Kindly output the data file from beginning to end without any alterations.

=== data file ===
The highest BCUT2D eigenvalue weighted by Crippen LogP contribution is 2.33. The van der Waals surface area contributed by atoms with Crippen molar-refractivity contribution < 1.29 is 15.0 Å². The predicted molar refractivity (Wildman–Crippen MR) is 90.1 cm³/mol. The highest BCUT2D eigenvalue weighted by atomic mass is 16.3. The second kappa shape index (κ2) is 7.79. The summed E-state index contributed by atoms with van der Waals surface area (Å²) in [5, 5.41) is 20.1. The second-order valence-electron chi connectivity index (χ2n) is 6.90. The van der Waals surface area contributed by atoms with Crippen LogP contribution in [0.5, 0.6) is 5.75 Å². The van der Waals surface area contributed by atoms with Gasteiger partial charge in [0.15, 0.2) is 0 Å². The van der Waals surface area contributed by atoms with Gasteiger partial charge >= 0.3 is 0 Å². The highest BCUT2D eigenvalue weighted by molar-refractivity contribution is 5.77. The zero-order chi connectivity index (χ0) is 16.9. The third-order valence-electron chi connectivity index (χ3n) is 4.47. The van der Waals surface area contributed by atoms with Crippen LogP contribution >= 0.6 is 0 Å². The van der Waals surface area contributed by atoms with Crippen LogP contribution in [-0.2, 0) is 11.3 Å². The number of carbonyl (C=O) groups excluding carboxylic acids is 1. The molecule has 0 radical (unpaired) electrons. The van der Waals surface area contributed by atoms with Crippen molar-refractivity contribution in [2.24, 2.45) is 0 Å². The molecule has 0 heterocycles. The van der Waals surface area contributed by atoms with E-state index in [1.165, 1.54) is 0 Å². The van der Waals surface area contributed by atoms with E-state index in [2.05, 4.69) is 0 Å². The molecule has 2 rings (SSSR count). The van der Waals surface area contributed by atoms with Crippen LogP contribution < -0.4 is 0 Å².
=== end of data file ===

The highest BCUT2D eigenvalue weighted by Crippen LogP contribution is 2.33. The van der Waals surface area contributed by atoms with Crippen molar-refractivity contribution < 1.29 is 15.0 Å². The predicted molar refractivity (Wildman–Crippen MR) is 90.1 cm³/mol. The highest BCUT2D eigenvalue weighted by atomic mass is 16.3. The second kappa shape index (κ2) is 7.79. The summed E-state index contributed by atoms with van der Waals surface area (Å²) in [5, 5.41) is 20.1. The second-order valence-electron chi connectivity index (χ2n) is 6.90. The van der Waals surface area contributed by atoms with Crippen LogP contribution in [0.5, 0.6) is 5.75 Å². The van der Waals surface area contributed by atoms with Gasteiger partial charge in [0.15, 0.2) is 0 Å². The van der Waals surface area contributed by atoms with Gasteiger partial charge >= 0.3 is 0 Å². The highest BCUT2D eigenvalue weighted by molar-refractivity contribution is 5.77. The zero-order chi connectivity index (χ0) is 16.9. The third-order valence-electron chi connectivity index (χ3n) is 4.47. The van der Waals surface area contributed by atoms with Crippen LogP contribution >= 0.6 is 0 Å². The van der Waals surface area contributed by atoms with Crippen LogP contribution in [-0.2, 0) is 11.3 Å². The number of carbonyl (C=O) groups excluding carboxylic acids is 1. The molecule has 0 radical (unpaired) electrons. The van der Waals surface area contributed by atoms with Crippen molar-refractivity contribution in [2.24, 2.45) is 0 Å². The molecule has 0 heterocycles. The van der Waals surface area contributed by atoms with E-state index in [1.165, 1.54) is 0 Å². The van der Waals surface area contributed by atoms with E-state index in [2.05, 4.69) is 0 Å². The molecule has 2 rings (SSSR count). The van der Waals surface area contributed by atoms with Crippen LogP contribution < -0.4 is 0 Å².